Georg Friedrich Händel (1685 1759) was a German,
later British, baroque composer who spent the bulk of
his career in London, becoming well known for his
operas, oratorios, anthems, and organ concertos. Handel
received important training in Halle and worked as a
composer in Hamburg and Italy before settling in London
in 1712; he became a naturalised British subject in
1727. He was strongly influenced both by the great
composers of the Italian Baroque and by the
middle-German polyphonic choral tradition.
First performed during a presentation of Handel's
Samson in February 1743, this concerto launches with a
brief French overture with a powerful dotted rhythm.
The "ouverture's" traditional fugal section appears
here as a separate movement, marked A tempo ordinario.
It's based on a theme by Gottfried Muffat, "La
Coquette," from a suite published in
Componimeni Musicali. The orchestra introduces the
subject and toys with it at length before the organ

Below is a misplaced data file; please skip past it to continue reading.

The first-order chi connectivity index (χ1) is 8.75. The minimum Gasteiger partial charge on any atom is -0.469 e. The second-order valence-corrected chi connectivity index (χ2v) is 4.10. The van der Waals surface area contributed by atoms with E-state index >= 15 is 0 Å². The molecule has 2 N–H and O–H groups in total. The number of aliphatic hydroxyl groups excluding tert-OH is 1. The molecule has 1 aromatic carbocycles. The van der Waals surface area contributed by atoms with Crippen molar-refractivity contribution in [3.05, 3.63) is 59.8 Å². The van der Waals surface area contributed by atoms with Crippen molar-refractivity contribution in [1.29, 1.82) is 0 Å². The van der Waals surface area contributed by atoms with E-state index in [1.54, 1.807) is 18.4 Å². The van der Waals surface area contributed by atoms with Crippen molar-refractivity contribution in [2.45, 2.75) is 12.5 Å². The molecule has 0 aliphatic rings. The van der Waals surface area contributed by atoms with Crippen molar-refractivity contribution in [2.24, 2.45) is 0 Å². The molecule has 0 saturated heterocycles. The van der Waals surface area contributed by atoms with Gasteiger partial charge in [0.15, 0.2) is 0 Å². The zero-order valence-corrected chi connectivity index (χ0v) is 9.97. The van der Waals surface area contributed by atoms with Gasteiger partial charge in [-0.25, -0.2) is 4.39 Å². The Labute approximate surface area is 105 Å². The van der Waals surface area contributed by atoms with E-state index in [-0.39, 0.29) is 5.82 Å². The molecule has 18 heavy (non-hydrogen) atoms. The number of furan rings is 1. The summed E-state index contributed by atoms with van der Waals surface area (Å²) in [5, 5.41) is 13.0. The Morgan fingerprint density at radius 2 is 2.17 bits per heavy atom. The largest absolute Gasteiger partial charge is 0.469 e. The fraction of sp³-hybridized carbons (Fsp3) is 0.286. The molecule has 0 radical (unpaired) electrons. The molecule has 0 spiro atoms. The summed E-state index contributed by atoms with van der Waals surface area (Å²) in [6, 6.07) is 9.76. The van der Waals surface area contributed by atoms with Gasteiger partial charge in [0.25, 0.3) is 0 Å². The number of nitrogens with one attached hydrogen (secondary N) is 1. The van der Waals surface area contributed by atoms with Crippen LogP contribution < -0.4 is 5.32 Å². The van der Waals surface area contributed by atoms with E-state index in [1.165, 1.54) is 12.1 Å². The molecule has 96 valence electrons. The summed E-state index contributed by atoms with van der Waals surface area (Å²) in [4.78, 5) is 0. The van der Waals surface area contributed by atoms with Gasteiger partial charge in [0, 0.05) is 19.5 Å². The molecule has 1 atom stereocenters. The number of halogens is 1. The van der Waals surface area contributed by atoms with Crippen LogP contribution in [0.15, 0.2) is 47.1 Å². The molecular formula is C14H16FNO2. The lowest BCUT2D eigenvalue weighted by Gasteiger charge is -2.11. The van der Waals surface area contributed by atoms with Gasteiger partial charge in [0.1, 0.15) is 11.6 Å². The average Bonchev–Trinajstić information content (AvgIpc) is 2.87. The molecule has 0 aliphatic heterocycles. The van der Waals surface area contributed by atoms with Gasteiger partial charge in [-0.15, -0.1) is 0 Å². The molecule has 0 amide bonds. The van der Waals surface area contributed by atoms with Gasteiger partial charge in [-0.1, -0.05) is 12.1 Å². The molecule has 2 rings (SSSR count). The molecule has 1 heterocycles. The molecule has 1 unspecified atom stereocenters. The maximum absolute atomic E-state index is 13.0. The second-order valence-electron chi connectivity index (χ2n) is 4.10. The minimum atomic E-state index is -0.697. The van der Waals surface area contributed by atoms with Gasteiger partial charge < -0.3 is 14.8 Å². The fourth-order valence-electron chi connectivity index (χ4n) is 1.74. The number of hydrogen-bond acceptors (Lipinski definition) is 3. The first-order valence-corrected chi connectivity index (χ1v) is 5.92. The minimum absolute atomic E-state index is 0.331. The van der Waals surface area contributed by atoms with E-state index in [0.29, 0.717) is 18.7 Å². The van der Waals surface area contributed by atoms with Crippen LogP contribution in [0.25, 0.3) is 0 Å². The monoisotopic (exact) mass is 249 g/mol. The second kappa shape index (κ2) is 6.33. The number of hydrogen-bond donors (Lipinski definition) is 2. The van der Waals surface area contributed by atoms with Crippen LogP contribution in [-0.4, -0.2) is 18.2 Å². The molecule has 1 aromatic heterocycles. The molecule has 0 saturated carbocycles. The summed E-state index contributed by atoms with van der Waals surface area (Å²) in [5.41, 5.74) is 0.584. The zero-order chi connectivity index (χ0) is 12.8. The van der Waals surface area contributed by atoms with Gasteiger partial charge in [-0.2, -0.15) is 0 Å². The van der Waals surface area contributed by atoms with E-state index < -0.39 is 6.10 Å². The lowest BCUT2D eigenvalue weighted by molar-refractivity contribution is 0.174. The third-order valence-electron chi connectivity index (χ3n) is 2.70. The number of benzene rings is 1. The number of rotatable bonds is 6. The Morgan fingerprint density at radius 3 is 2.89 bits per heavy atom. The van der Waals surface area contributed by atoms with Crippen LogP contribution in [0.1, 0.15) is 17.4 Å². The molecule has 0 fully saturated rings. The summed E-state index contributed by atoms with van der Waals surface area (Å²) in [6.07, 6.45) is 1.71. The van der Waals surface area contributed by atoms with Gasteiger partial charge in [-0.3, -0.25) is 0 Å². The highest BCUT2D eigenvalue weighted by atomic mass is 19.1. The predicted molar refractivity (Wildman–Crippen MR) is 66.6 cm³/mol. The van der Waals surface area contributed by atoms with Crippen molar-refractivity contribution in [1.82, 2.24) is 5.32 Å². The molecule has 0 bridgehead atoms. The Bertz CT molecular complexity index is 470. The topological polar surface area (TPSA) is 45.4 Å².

reappears to provide its own treatment of the theme.
The third movement, which should be slow, was
improvised by Handel at the first performance, and the
published version of the concerto merely instructs the
soloist to play ad libitum. Today's organists generally
borrow a movement from some other Handel work. The
final movement is an Allegro built from little
arpeggiated melodic figures strung together into a
seamless tune. A recurring subsidiary section includes
an orchestral drone that gives the music a rustic
character; it also suggests an organ pedal point --
something Handel's organs couldn't produce because the
instruments in London at that time lacked pedals.
Although originally written for Oboe & Baroque
Orchestra, I created this Interpretation of the
Concerto in A Major (HWV 307 Op. 7 No. 2) for Woodwinds
(Flute & Bassoon) & Strings (2 Violins, Viola & Cello).